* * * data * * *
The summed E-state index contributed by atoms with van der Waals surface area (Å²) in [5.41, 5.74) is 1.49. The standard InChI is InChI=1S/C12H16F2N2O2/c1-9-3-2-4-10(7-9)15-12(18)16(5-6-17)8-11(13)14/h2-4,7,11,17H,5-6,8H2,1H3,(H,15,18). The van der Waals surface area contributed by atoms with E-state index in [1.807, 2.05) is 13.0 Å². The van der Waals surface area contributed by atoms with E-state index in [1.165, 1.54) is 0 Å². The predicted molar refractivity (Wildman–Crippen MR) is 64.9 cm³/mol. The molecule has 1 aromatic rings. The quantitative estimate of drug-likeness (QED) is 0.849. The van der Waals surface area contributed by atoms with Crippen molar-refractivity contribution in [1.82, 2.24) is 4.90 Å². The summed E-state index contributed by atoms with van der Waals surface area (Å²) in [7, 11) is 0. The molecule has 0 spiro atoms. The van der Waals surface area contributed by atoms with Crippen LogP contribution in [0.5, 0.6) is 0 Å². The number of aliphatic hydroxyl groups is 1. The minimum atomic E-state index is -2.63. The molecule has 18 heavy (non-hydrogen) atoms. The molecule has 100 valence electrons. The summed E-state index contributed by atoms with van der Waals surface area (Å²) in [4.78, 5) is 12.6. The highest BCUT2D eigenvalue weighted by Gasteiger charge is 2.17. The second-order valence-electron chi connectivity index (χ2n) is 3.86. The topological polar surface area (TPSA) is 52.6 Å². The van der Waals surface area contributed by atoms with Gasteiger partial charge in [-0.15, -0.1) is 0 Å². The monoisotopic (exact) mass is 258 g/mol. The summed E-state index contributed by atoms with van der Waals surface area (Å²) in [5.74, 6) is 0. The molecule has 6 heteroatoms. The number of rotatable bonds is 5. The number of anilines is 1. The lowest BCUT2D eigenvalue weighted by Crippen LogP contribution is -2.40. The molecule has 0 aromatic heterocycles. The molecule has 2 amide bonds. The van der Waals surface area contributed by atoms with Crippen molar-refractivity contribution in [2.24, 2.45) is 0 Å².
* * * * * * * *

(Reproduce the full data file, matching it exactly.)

The summed E-state index contributed by atoms with van der Waals surface area (Å²) in [5.41, 5.74) is 1.49. The standard InChI is InChI=1S/C12H16F2N2O2/c1-9-3-2-4-10(7-9)15-12(18)16(5-6-17)8-11(13)14/h2-4,7,11,17H,5-6,8H2,1H3,(H,15,18). The van der Waals surface area contributed by atoms with E-state index in [1.807, 2.05) is 13.0 Å². The van der Waals surface area contributed by atoms with E-state index in [1.165, 1.54) is 0 Å². The predicted molar refractivity (Wildman–Crippen MR) is 64.9 cm³/mol. The molecule has 1 aromatic rings. The quantitative estimate of drug-likeness (QED) is 0.849. The van der Waals surface area contributed by atoms with Crippen molar-refractivity contribution in [1.82, 2.24) is 4.90 Å². The summed E-state index contributed by atoms with van der Waals surface area (Å²) in [7, 11) is 0. The molecule has 0 spiro atoms. The van der Waals surface area contributed by atoms with Crippen LogP contribution in [0.5, 0.6) is 0 Å². The number of aliphatic hydroxyl groups is 1. The minimum atomic E-state index is -2.63. The molecule has 18 heavy (non-hydrogen) atoms. The molecule has 100 valence electrons. The summed E-state index contributed by atoms with van der Waals surface area (Å²) in [4.78, 5) is 12.6. The highest BCUT2D eigenvalue weighted by Gasteiger charge is 2.17. The second-order valence-electron chi connectivity index (χ2n) is 3.86. The topological polar surface area (TPSA) is 52.6 Å². The van der Waals surface area contributed by atoms with Gasteiger partial charge in [-0.15, -0.1) is 0 Å². The monoisotopic (exact) mass is 258 g/mol. The summed E-state index contributed by atoms with van der Waals surface area (Å²) in [5.74, 6) is 0. The molecule has 6 heteroatoms. The number of rotatable bonds is 5. The number of anilines is 1. The lowest BCUT2D eigenvalue weighted by Crippen LogP contribution is -2.40. The molecule has 0 aromatic heterocycles. The molecule has 2 amide bonds. The van der Waals surface area contributed by atoms with Crippen molar-refractivity contribution in [2.24, 2.45) is 0 Å².